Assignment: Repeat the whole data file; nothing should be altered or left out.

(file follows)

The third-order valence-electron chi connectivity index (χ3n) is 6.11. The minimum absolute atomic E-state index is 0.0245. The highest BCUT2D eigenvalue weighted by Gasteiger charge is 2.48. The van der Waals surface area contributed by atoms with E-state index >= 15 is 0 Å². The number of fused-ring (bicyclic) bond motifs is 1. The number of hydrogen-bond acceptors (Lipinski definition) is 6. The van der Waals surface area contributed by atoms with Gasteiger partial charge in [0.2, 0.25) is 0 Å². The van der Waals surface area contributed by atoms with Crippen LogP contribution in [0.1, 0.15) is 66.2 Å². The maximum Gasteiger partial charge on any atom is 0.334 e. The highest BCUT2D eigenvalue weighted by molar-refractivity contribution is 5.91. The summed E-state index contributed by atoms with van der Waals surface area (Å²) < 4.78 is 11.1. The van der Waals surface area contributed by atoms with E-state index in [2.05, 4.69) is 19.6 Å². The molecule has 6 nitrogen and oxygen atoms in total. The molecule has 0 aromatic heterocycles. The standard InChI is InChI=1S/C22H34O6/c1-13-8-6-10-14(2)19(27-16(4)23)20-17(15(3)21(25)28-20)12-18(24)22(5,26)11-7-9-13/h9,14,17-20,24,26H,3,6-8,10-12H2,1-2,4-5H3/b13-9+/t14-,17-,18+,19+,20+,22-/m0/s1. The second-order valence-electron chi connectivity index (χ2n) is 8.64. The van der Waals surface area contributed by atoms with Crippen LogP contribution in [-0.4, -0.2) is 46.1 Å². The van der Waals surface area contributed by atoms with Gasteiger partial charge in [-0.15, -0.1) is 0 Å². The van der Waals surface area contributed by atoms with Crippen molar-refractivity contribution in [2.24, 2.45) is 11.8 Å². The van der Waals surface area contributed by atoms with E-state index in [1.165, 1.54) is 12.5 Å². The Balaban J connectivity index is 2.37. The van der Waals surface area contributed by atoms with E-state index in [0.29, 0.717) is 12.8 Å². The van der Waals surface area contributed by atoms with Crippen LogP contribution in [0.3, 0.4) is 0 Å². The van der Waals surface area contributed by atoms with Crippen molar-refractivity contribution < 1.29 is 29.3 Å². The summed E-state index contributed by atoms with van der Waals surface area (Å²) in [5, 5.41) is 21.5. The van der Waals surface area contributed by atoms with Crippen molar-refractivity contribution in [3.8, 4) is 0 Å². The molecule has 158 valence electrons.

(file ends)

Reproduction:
The third-order valence-electron chi connectivity index (χ3n) is 6.11. The minimum absolute atomic E-state index is 0.0245. The highest BCUT2D eigenvalue weighted by Gasteiger charge is 2.48. The van der Waals surface area contributed by atoms with E-state index >= 15 is 0 Å². The number of fused-ring (bicyclic) bond motifs is 1. The number of hydrogen-bond acceptors (Lipinski definition) is 6. The van der Waals surface area contributed by atoms with Gasteiger partial charge in [0.2, 0.25) is 0 Å². The van der Waals surface area contributed by atoms with Crippen LogP contribution in [0.1, 0.15) is 66.2 Å². The maximum Gasteiger partial charge on any atom is 0.334 e. The highest BCUT2D eigenvalue weighted by molar-refractivity contribution is 5.91. The summed E-state index contributed by atoms with van der Waals surface area (Å²) < 4.78 is 11.1. The van der Waals surface area contributed by atoms with E-state index in [2.05, 4.69) is 19.6 Å². The molecule has 6 nitrogen and oxygen atoms in total. The molecule has 0 aromatic heterocycles. The standard InChI is InChI=1S/C22H34O6/c1-13-8-6-10-14(2)19(27-16(4)23)20-17(15(3)21(25)28-20)12-18(24)22(5,26)11-7-9-13/h9,14,17-20,24,26H,3,6-8,10-12H2,1-2,4-5H3/b13-9+/t14-,17-,18+,19+,20+,22-/m0/s1. The second-order valence-electron chi connectivity index (χ2n) is 8.64. The van der Waals surface area contributed by atoms with Crippen LogP contribution in [-0.4, -0.2) is 46.1 Å². The van der Waals surface area contributed by atoms with Gasteiger partial charge in [-0.15, -0.1) is 0 Å². The van der Waals surface area contributed by atoms with Crippen molar-refractivity contribution in [2.24, 2.45) is 11.8 Å². The van der Waals surface area contributed by atoms with E-state index in [1.165, 1.54) is 12.5 Å². The Balaban J connectivity index is 2.37. The van der Waals surface area contributed by atoms with E-state index in [0.29, 0.717) is 12.8 Å². The van der Waals surface area contributed by atoms with Crippen LogP contribution in [0.3, 0.4) is 0 Å². The van der Waals surface area contributed by atoms with Crippen molar-refractivity contribution < 1.29 is 29.3 Å². The summed E-state index contributed by atoms with van der Waals surface area (Å²) in [5, 5.41) is 21.5. The van der Waals surface area contributed by atoms with Crippen molar-refractivity contribution in [3.8, 4) is 0 Å². The molecule has 158 valence electrons.